Since the midterm elections, business has been complaining that the Obama administration is pushing a “tsunami” of new regulations. This charge has been repeated by some lawmakers on Capitol Hill as a justification for their efforts to roll back, delay, and even block improved standards and safeguards. It is a theme of the 2012 presidential election, as the two main political parties have very different points of view. But what is the reality? Has the Obama administration adopted more regulations than its predecessors?

This report shows that there is little difference between the Obama administration and past administrations in their overall level of regulatory activity. There has been an increase in the number of significant rules during the Obama administration, but that has been driven by the statutory and judicial deadlines the Obama administration faced and by regulatory actions left uncompleted by prior administrations. The number of pending regulations leading into this election year is remarkably similar to comparable time periods under past administrations and does not provide any evidence of plans for an avalanche of regulations to come.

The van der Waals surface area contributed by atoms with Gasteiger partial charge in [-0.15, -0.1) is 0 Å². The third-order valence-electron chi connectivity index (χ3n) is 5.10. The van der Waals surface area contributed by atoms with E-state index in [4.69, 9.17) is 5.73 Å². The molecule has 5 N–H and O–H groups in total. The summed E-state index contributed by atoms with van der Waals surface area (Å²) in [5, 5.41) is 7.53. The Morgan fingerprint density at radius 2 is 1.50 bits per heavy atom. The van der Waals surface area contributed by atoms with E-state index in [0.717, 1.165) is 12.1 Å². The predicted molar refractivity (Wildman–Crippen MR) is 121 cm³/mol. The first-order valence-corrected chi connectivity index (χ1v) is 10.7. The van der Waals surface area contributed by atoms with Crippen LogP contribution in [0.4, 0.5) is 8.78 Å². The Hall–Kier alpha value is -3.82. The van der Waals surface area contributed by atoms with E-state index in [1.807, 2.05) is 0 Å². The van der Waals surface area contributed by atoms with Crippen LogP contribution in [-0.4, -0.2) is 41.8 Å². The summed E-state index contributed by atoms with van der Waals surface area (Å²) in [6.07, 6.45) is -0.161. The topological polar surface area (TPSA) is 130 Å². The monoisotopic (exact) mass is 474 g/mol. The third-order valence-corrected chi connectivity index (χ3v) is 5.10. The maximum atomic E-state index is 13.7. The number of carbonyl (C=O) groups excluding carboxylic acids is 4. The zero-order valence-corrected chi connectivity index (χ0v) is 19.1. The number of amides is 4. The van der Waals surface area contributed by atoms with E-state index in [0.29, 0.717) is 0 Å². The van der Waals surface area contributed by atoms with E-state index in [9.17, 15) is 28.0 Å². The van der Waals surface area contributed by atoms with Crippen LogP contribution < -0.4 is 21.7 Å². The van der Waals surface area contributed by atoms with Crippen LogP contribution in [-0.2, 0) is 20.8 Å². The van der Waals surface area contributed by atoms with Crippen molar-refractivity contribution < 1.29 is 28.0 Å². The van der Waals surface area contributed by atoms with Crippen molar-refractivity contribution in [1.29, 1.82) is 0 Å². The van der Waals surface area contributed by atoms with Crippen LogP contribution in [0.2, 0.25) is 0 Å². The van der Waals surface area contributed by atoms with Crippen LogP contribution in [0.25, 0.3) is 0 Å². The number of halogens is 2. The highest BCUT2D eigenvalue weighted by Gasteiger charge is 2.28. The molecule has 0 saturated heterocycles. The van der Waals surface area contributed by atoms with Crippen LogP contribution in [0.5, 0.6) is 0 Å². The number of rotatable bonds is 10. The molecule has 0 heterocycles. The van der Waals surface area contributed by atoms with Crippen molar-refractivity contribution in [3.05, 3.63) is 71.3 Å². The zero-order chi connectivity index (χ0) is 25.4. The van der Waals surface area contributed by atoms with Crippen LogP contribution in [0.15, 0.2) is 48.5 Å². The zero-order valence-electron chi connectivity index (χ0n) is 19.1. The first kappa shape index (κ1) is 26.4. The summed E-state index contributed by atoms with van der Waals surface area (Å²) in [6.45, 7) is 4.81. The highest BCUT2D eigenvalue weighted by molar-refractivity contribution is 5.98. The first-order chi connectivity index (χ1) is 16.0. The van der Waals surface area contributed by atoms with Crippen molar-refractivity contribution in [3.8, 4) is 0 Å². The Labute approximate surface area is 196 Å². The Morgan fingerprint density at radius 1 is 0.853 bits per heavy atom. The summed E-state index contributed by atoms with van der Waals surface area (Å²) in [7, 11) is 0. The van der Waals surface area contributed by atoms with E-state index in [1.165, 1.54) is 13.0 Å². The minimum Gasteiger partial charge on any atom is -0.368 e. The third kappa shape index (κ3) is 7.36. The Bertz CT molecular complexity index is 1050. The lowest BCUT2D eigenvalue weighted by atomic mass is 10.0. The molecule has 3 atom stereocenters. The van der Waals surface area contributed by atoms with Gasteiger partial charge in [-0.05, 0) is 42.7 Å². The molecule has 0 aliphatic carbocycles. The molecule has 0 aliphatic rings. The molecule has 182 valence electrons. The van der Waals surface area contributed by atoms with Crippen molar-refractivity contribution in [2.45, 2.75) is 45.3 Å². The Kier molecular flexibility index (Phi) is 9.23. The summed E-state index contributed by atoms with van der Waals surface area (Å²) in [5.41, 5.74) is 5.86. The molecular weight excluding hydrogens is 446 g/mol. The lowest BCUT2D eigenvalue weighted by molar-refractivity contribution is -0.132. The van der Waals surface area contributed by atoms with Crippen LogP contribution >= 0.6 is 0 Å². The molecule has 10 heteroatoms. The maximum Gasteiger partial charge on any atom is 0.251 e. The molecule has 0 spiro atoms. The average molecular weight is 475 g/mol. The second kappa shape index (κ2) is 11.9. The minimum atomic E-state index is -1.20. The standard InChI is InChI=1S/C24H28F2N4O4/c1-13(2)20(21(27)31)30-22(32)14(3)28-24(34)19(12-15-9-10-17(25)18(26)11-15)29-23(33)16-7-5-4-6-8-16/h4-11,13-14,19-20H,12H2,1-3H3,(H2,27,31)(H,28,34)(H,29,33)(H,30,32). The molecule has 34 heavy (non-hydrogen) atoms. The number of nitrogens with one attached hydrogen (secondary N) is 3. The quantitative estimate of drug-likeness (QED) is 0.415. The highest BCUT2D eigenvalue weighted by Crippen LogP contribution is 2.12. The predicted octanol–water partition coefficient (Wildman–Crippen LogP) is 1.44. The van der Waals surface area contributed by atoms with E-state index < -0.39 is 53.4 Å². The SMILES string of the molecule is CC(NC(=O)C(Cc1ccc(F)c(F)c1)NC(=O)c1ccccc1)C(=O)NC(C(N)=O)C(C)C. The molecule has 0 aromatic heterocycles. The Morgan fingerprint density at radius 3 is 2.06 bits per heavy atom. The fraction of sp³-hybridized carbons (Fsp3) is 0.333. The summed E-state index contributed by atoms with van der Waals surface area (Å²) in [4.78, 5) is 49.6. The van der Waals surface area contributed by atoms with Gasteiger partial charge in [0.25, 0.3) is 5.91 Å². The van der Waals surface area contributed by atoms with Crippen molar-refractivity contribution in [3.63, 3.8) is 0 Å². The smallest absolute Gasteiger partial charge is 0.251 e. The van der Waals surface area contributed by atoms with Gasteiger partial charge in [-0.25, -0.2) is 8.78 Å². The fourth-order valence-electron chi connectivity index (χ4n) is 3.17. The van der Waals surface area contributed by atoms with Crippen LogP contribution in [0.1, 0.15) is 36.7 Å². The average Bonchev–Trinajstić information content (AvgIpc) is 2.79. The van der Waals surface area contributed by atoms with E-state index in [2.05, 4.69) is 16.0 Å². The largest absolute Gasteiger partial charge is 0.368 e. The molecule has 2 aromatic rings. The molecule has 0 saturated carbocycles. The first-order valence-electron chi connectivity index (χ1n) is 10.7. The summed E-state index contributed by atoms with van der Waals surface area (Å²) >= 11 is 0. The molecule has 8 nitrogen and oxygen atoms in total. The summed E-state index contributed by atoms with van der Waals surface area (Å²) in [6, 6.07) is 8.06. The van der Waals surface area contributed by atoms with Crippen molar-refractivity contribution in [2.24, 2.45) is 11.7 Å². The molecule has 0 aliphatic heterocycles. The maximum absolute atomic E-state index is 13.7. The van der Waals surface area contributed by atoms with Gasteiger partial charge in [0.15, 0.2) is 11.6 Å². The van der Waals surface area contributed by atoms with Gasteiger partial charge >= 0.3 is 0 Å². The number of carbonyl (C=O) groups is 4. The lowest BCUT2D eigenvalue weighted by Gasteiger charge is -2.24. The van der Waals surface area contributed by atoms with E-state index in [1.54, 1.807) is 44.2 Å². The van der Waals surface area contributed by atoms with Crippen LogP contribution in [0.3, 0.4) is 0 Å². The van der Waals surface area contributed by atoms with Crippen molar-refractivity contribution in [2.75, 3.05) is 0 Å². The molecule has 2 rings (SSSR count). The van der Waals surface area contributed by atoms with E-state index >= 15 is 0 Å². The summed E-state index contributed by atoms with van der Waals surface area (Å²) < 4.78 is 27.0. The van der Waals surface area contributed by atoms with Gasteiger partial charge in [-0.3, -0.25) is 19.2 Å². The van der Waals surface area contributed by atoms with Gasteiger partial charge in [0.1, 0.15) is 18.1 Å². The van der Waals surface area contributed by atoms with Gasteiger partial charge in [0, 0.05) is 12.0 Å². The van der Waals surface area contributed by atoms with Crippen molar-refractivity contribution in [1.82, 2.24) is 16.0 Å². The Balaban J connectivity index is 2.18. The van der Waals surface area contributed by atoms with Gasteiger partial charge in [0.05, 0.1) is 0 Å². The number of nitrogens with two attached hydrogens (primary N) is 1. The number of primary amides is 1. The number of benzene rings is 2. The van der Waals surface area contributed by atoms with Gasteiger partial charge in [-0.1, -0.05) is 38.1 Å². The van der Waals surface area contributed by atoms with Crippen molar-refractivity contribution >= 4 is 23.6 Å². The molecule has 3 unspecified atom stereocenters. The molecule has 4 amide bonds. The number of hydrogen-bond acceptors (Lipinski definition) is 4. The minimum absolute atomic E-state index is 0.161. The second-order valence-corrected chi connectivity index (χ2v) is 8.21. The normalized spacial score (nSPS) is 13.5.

As we engage in a national debate about the role that government can and should play in establishing standards that protect us and our quality of life from unnecessary risks, it’s important to work from the facts and a full understanding of the rulemaking process.

Read the full text of The Regulatory Tsunami That Wasn't [PDF, 1 MB]

Image by flickr user Stephen Edgar - Netweb, used under a Creative Commons license.

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